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Labour’s proposed mansion tax is a clumsy attempt at a long-overdue reform (The Economist)

    CPS report "The Shrinking Case for a Mansion Tax" was mentioned in The Economist magazine. Author Lucian Cook was also quoted (publish date February 21 2015). 

    To read the full article, visit The Economist website

    "This week two think-tanks, the Centre for Policy Studies and the Centre for Economic and Business Research, joined the celebs in bashing the proposal."

    "Some complain of regional iniquity: four-fifths of houses caught would be in London, according to Lucian Cook of Savills, a property company. Opponents like Ms Klaas point out that in the capital, £2m buys you far less than a mansion. That does not worry economists, who measure wealth with prices, not floor space. And Labour would allow cash-poor grannies to defer payment until they sell or die.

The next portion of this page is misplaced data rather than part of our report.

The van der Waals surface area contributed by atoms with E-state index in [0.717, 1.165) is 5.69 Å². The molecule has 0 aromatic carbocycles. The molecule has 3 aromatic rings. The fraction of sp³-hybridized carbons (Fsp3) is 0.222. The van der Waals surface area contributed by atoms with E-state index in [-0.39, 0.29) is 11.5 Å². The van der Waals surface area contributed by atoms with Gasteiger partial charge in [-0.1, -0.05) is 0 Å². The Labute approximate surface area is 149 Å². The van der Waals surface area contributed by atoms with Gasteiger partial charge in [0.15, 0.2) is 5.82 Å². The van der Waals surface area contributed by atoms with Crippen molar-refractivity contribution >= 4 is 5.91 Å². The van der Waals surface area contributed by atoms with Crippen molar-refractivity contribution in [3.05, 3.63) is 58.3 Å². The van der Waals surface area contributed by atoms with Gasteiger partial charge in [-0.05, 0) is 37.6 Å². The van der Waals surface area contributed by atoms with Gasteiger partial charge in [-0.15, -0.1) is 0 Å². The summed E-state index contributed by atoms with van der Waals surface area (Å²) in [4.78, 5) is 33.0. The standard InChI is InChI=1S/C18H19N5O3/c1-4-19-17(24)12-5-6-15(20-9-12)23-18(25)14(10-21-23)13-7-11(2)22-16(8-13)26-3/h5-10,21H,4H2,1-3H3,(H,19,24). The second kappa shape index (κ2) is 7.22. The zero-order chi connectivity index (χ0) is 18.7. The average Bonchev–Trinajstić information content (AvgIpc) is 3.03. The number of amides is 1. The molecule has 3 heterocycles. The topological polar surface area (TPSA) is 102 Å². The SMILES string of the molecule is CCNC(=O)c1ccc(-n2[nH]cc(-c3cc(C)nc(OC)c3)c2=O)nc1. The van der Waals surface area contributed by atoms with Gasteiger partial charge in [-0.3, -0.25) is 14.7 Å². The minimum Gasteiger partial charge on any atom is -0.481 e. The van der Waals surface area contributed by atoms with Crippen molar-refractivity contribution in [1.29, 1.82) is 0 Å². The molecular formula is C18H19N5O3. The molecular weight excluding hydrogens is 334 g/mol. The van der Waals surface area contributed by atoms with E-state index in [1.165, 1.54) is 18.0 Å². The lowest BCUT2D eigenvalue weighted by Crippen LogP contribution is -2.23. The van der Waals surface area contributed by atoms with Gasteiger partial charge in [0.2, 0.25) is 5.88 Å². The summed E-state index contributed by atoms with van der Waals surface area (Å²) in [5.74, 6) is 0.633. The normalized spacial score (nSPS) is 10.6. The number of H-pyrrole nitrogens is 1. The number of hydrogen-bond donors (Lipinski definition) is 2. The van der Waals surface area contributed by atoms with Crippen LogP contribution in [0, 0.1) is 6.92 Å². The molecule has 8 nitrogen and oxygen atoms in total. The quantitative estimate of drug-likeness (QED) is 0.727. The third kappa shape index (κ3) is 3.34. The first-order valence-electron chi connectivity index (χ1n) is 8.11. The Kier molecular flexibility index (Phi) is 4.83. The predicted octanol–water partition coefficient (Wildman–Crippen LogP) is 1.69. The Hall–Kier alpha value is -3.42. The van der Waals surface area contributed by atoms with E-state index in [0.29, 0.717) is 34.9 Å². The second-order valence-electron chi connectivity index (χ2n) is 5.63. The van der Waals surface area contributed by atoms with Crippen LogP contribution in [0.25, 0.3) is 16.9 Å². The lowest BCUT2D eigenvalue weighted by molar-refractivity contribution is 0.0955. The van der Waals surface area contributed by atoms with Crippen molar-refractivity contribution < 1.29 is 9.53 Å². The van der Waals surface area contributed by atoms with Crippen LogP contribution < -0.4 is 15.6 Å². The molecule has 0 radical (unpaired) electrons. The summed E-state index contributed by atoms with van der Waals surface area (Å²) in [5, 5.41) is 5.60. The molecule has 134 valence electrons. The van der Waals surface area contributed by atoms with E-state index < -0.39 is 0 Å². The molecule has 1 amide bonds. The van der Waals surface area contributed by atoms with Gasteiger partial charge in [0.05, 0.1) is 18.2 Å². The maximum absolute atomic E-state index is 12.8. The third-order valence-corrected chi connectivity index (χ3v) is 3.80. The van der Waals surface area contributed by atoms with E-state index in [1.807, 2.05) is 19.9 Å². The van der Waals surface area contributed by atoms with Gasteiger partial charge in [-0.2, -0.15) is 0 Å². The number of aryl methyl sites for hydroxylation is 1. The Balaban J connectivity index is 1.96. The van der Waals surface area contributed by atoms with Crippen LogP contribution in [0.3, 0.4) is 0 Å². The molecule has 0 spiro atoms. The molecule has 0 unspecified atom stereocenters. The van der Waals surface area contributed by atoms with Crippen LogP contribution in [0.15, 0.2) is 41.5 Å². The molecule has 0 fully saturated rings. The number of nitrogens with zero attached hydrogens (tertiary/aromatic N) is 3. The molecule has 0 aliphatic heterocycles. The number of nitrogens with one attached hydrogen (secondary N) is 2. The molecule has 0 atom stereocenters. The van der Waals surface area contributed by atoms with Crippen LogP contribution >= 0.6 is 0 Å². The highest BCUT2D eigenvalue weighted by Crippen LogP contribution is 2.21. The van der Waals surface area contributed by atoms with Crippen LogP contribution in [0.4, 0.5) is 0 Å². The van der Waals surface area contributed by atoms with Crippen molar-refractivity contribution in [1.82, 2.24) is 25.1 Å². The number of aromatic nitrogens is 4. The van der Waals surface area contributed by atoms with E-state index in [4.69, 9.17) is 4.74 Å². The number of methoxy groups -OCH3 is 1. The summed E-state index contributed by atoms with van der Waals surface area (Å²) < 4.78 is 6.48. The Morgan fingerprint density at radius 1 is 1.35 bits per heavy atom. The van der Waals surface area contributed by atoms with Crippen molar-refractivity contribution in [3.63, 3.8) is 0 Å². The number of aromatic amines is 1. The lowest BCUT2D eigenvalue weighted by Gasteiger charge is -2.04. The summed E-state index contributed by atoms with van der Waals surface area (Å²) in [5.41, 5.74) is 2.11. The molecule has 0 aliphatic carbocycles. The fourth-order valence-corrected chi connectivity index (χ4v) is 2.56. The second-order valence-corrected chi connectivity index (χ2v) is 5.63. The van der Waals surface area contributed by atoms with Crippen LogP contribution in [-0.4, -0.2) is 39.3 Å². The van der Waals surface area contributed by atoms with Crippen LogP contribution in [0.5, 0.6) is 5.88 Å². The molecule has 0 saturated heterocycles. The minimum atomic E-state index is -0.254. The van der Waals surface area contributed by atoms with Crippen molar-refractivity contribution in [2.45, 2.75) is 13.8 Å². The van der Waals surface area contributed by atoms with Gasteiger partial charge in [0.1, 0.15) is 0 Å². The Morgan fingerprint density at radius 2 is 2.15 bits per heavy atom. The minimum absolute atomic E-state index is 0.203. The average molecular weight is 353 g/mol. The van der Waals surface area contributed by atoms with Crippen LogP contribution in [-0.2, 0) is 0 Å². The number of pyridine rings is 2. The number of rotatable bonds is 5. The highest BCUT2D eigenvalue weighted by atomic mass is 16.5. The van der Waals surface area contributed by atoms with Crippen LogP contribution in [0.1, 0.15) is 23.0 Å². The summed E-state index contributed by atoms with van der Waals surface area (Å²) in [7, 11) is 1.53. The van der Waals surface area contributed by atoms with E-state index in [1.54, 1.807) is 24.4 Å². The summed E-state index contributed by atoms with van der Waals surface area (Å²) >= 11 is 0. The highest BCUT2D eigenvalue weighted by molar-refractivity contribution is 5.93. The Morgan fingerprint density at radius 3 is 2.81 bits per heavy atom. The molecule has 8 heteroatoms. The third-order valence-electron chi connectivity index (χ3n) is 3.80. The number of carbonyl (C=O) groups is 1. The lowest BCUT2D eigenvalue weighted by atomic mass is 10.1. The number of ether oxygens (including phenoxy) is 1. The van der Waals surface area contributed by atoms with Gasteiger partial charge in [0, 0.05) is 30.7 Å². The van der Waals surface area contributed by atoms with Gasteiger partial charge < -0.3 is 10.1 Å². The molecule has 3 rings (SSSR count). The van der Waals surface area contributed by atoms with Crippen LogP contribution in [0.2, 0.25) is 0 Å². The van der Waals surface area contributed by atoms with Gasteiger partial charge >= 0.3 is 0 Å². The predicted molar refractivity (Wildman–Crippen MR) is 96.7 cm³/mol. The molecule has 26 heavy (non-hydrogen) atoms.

Labour has not said how it would tax the most valuable homes, but Mr Cook’s sums suggest the bill might reach as much as £125,000 on a £20m property if Mr Balls is to hit his revenue target. Mr Cook says that seems punitive. But as a proportion of the value it is not far from what the average homeowner pays in council tax. A bigger problem is implementation: the difficulty in valuing expensive homes means that owners may dodge the tax or ring their lawyers. A tax that suddenly appears at £2m is clumsy and could distort incentives: developers might well try to avoid crossing the threshold."

    To read the full article, visit The Economist website

    Date added: Friday 20th February 2015